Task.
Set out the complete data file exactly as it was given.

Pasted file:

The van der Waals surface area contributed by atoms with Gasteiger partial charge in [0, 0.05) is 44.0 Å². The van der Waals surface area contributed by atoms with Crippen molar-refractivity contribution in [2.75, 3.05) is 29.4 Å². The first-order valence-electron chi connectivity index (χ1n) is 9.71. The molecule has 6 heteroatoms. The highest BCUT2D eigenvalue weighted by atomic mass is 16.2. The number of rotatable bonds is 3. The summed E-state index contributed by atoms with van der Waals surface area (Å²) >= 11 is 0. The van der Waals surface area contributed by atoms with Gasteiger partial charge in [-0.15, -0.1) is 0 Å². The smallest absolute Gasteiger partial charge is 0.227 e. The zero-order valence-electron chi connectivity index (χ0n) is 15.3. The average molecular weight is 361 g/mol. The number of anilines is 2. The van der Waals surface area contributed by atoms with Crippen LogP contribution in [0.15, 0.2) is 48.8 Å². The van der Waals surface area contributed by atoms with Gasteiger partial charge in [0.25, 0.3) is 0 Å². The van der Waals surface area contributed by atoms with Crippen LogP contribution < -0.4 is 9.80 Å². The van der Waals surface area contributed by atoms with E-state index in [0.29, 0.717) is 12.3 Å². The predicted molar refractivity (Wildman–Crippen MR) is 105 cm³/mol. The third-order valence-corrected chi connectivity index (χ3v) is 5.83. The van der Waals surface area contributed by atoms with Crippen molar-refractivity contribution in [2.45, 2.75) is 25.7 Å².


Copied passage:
The van der Waals surface area contributed by atoms with Gasteiger partial charge in [0, 0.05) is 44.0 Å². The van der Waals surface area contributed by atoms with Crippen molar-refractivity contribution in [2.75, 3.05) is 29.4 Å². The first-order valence-electron chi connectivity index (χ1n) is 9.71. The molecule has 6 heteroatoms. The highest BCUT2D eigenvalue weighted by atomic mass is 16.2. The number of rotatable bonds is 3. The summed E-state index contributed by atoms with van der Waals surface area (Å²) >= 11 is 0. The van der Waals surface area contributed by atoms with Gasteiger partial charge in [-0.15, -0.1) is 0 Å². The smallest absolute Gasteiger partial charge is 0.227 e. The zero-order valence-electron chi connectivity index (χ0n) is 15.3. The average molecular weight is 361 g/mol. The number of anilines is 2. The van der Waals surface area contributed by atoms with Crippen LogP contribution in [0.15, 0.2) is 48.8 Å². The van der Waals surface area contributed by atoms with Gasteiger partial charge in [0.25, 0.3) is 0 Å². The van der Waals surface area contributed by atoms with Crippen LogP contribution < -0.4 is 9.80 Å². The van der Waals surface area contributed by atoms with E-state index in [0.29, 0.717) is 12.3 Å². The predicted molar refractivity (Wildman–Crippen MR) is 105 cm³/mol. The third-order valence-corrected chi connectivity index (χ3v) is 5.83. The van der Waals surface area contributed by atoms with Crippen molar-refractivity contribution in [2.45, 2.75) is 25.7 Å².